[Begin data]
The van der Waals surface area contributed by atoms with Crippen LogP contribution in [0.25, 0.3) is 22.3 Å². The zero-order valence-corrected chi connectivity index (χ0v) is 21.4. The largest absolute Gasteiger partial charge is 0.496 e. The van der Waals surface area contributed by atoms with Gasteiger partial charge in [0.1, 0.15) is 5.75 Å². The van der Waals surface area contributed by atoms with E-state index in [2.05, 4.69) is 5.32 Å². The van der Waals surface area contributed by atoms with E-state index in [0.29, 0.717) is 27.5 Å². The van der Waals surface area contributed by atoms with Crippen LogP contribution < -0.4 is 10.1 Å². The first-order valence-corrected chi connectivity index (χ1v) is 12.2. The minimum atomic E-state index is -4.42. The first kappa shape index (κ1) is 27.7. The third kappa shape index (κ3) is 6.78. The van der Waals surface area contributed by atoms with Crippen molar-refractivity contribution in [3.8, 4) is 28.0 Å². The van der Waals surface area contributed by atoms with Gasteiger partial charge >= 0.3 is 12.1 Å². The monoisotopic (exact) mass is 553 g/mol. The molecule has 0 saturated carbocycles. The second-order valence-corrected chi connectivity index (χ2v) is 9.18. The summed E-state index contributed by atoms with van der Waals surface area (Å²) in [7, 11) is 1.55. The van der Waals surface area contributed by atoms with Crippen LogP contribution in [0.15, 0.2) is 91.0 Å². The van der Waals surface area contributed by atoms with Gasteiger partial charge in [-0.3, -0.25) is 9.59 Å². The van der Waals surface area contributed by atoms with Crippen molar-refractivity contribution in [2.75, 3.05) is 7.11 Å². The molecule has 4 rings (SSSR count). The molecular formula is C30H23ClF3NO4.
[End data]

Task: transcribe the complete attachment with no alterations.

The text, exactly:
The van der Waals surface area contributed by atoms with Crippen LogP contribution in [0.25, 0.3) is 22.3 Å². The zero-order valence-corrected chi connectivity index (χ0v) is 21.4. The largest absolute Gasteiger partial charge is 0.496 e. The van der Waals surface area contributed by atoms with Gasteiger partial charge in [0.1, 0.15) is 5.75 Å². The van der Waals surface area contributed by atoms with E-state index in [2.05, 4.69) is 5.32 Å². The van der Waals surface area contributed by atoms with E-state index in [0.29, 0.717) is 27.5 Å². The van der Waals surface area contributed by atoms with Crippen LogP contribution < -0.4 is 10.1 Å². The first-order valence-corrected chi connectivity index (χ1v) is 12.2. The minimum atomic E-state index is -4.42. The first kappa shape index (κ1) is 27.7. The third kappa shape index (κ3) is 6.78. The van der Waals surface area contributed by atoms with Crippen molar-refractivity contribution in [3.8, 4) is 28.0 Å². The van der Waals surface area contributed by atoms with Gasteiger partial charge >= 0.3 is 12.1 Å². The monoisotopic (exact) mass is 553 g/mol. The molecule has 0 saturated carbocycles. The second-order valence-corrected chi connectivity index (χ2v) is 9.18. The summed E-state index contributed by atoms with van der Waals surface area (Å²) in [7, 11) is 1.55. The van der Waals surface area contributed by atoms with Crippen LogP contribution in [0.15, 0.2) is 91.0 Å². The van der Waals surface area contributed by atoms with Gasteiger partial charge in [-0.3, -0.25) is 9.59 Å². The van der Waals surface area contributed by atoms with Crippen molar-refractivity contribution in [2.75, 3.05) is 7.11 Å². The molecule has 4 rings (SSSR count). The molecular formula is C30H23ClF3NO4.